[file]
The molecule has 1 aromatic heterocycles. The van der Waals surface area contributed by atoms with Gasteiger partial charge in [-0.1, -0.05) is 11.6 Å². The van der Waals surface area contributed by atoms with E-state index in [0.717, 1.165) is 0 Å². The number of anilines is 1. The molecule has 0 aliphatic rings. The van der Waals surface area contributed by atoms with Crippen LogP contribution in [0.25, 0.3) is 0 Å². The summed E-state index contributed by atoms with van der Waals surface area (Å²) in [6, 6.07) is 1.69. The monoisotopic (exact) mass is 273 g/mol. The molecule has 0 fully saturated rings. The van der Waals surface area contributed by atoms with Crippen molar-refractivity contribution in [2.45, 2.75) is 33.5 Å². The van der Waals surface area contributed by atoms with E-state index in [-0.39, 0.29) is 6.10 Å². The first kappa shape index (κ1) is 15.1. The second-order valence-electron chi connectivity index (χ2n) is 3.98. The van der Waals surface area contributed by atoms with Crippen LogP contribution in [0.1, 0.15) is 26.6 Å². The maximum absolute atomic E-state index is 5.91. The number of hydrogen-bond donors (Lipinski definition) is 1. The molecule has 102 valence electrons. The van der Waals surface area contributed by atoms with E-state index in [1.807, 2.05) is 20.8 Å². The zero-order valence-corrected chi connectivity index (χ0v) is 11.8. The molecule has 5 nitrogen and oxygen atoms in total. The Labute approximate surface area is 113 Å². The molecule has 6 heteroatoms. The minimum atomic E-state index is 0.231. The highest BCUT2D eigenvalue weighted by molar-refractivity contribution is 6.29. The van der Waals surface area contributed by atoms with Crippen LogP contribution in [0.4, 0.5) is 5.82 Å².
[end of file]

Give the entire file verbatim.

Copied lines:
The molecule has 1 aromatic heterocycles. The van der Waals surface area contributed by atoms with Gasteiger partial charge in [-0.1, -0.05) is 11.6 Å². The van der Waals surface area contributed by atoms with E-state index in [0.717, 1.165) is 0 Å². The number of anilines is 1. The molecule has 0 aliphatic rings. The van der Waals surface area contributed by atoms with Crippen LogP contribution in [0.25, 0.3) is 0 Å². The summed E-state index contributed by atoms with van der Waals surface area (Å²) in [6, 6.07) is 1.69. The monoisotopic (exact) mass is 273 g/mol. The molecule has 0 fully saturated rings. The van der Waals surface area contributed by atoms with Crippen molar-refractivity contribution in [2.45, 2.75) is 33.5 Å². The van der Waals surface area contributed by atoms with E-state index in [-0.39, 0.29) is 6.10 Å². The first kappa shape index (κ1) is 15.1. The second-order valence-electron chi connectivity index (χ2n) is 3.98. The van der Waals surface area contributed by atoms with Crippen LogP contribution in [0.1, 0.15) is 26.6 Å². The maximum absolute atomic E-state index is 5.91. The number of hydrogen-bond donors (Lipinski definition) is 1. The molecule has 102 valence electrons. The van der Waals surface area contributed by atoms with E-state index in [1.807, 2.05) is 20.8 Å². The zero-order valence-corrected chi connectivity index (χ0v) is 11.8. The molecule has 5 nitrogen and oxygen atoms in total. The Labute approximate surface area is 113 Å². The molecule has 6 heteroatoms. The minimum atomic E-state index is 0.231. The highest BCUT2D eigenvalue weighted by molar-refractivity contribution is 6.29. The van der Waals surface area contributed by atoms with Crippen LogP contribution in [0.4, 0.5) is 5.82 Å².